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Review

Bench-to-bedside review: Diaphragm muscle function in disuse and acute high-dose corticosteroid treatment

Catherine SH Sassoon12* and Vincent J Caiozzo3

Author Affiliations

1 Department of Medicine, University of California, Irvine, California, USA

2 Department of Medicine, Pulmonary and Critical Care Section, VA Long Beach Healthcare System (11/111P), 5901 East 7th Street, Long Beach, CA 90822, USA

3 Department of Orthopedic Surgery, Physiology and Biophysics, University of California, Irvine, California, USA

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Critical Care 2009, 13:221  doi:10.1186/cc7971

Published: 8 September 2009

Abstract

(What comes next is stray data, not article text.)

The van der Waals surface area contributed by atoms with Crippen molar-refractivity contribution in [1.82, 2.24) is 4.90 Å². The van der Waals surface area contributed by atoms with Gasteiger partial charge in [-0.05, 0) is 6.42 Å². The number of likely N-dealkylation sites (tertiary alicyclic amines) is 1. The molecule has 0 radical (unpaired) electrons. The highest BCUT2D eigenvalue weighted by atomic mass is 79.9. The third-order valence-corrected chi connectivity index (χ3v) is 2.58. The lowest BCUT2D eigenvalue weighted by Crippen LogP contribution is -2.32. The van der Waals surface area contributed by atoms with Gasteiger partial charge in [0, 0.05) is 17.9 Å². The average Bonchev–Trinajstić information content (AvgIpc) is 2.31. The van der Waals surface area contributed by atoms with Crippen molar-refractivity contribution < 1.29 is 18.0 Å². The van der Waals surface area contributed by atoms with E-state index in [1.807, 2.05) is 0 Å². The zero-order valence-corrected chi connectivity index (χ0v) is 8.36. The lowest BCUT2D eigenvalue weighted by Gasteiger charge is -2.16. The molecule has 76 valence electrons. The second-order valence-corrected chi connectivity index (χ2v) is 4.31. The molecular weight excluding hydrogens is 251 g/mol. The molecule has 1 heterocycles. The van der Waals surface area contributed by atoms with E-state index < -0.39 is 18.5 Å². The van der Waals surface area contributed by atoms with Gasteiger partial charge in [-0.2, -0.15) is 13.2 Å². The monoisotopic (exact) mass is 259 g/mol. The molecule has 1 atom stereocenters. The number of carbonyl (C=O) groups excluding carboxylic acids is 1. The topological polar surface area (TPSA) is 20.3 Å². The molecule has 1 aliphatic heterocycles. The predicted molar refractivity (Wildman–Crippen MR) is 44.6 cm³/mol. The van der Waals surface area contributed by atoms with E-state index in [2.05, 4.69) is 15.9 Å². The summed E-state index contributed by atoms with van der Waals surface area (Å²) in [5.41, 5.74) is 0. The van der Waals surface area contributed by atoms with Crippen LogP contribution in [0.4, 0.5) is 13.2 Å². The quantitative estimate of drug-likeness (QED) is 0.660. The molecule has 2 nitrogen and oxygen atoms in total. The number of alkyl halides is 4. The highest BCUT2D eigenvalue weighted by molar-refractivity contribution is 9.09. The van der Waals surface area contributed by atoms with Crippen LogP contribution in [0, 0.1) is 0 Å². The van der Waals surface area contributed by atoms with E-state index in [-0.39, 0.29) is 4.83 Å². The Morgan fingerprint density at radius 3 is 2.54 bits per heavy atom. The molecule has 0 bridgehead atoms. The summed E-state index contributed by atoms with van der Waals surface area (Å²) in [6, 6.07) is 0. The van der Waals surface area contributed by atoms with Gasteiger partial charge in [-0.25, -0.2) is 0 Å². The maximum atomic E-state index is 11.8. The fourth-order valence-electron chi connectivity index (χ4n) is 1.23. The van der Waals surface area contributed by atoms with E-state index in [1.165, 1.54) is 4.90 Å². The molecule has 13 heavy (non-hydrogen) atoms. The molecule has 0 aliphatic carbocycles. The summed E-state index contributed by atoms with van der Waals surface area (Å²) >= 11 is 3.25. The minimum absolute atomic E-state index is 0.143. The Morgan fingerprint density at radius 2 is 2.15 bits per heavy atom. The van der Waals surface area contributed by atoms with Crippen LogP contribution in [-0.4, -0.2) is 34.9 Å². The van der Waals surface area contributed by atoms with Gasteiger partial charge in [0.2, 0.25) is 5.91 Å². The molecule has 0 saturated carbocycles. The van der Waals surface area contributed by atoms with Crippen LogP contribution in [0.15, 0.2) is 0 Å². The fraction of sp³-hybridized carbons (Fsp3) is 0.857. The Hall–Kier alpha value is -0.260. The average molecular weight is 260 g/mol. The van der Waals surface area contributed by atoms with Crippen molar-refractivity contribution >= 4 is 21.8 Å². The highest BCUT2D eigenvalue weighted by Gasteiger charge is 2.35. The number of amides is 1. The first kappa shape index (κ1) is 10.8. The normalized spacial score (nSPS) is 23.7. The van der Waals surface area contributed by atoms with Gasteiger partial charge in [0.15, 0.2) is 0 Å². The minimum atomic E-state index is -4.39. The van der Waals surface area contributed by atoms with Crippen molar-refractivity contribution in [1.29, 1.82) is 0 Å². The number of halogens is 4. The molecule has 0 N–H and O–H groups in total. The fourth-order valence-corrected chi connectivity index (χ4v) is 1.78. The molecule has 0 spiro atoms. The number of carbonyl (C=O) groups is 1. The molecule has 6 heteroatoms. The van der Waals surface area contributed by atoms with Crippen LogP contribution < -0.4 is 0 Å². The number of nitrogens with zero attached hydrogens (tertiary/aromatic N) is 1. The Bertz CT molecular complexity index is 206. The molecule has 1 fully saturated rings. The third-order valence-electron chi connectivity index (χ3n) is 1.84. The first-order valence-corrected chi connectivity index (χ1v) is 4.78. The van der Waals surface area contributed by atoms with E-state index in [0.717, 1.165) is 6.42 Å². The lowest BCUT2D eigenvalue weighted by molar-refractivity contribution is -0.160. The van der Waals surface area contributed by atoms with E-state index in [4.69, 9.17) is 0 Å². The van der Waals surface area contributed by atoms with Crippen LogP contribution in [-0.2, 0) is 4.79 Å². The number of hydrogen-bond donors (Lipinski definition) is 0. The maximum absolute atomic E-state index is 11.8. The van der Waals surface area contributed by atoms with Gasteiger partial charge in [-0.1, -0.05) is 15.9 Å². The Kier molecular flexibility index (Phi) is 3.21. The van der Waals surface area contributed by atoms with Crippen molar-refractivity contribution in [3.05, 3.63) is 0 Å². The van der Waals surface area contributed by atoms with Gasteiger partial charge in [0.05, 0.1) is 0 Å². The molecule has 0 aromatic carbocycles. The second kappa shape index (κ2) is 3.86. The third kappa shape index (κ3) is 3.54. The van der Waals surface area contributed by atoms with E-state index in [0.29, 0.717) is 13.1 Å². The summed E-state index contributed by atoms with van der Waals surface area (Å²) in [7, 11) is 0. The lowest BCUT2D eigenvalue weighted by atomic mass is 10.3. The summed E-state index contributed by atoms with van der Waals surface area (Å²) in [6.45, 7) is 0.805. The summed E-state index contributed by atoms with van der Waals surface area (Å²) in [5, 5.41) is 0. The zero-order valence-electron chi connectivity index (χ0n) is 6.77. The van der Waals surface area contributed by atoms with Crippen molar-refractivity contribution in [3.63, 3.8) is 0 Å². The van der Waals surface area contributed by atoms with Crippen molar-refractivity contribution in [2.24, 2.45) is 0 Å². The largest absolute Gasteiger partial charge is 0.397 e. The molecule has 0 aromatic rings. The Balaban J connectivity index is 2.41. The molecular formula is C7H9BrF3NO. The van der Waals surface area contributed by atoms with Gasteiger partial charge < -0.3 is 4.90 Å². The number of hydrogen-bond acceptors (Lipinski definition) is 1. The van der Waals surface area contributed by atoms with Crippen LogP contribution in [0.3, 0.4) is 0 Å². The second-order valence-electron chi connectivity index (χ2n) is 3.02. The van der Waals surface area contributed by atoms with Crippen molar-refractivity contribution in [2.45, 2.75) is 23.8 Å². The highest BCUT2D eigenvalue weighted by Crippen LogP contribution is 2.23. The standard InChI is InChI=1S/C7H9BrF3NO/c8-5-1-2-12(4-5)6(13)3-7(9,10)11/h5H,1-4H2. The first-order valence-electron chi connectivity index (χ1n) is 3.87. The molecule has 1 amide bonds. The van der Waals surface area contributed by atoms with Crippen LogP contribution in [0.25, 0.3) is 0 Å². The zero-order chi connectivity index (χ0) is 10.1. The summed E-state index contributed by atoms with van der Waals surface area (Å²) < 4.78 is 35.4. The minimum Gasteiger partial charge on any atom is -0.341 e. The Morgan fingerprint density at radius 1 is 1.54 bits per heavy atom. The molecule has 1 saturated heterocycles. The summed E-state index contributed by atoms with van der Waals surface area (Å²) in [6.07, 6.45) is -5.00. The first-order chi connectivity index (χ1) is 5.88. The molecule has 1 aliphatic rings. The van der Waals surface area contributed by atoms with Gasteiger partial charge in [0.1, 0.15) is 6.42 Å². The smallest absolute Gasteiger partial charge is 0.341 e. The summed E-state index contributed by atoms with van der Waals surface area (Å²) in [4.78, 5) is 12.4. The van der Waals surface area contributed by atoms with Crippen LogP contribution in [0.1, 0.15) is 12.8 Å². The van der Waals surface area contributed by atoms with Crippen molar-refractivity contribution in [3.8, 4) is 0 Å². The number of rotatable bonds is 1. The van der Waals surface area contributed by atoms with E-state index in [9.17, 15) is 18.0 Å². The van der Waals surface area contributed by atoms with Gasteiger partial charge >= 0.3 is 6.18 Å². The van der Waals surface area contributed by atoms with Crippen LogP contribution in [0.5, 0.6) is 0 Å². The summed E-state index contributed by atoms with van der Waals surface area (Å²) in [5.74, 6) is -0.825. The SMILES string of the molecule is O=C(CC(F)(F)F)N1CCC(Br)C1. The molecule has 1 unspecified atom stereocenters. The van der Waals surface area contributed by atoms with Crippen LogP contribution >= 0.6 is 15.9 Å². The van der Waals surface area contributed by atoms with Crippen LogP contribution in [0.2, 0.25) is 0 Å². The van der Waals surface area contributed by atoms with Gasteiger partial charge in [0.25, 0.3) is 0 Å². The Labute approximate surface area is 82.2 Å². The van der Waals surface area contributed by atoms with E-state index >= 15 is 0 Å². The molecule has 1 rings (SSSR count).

Critically ill patients may require mechanical ventilatory support and short-term high-dose corticosteroid to treat some specific underlying disease processes. Diaphragm muscle inactivity induced by controlled mechanical ventilation produces dramatic alterations in diaphragm muscle structure and significant losses in function. Although the exact mechanisms responsible for losses in diaphragm muscle function are still unknown, recent studies have highlighted the importance of proteolysis and oxidative stress. In experimental animals, short-term strategies that maintain partial diaphragm muscle neuromechanical activation mitigate diaphragmatic force loss. In animal models, studies on the influence of combined controlled mechanical ventilation and short-term high-dose methylprednisolone have given inconsistent results in regard to the effects on diaphragm muscle function. In the critically ill patient, further research is needed to establish the prevalence and mechanisms of ventilator-induced diaphragm muscle dysfunction, and the possible interaction between mechanical ventilation and the administration of high-dose corticosteroid. Until then, in caring for these patients, it is imperative to allow partial activation of the diaphragm, and to administer the lowest dose of corticosteroid for the shortest duration possible.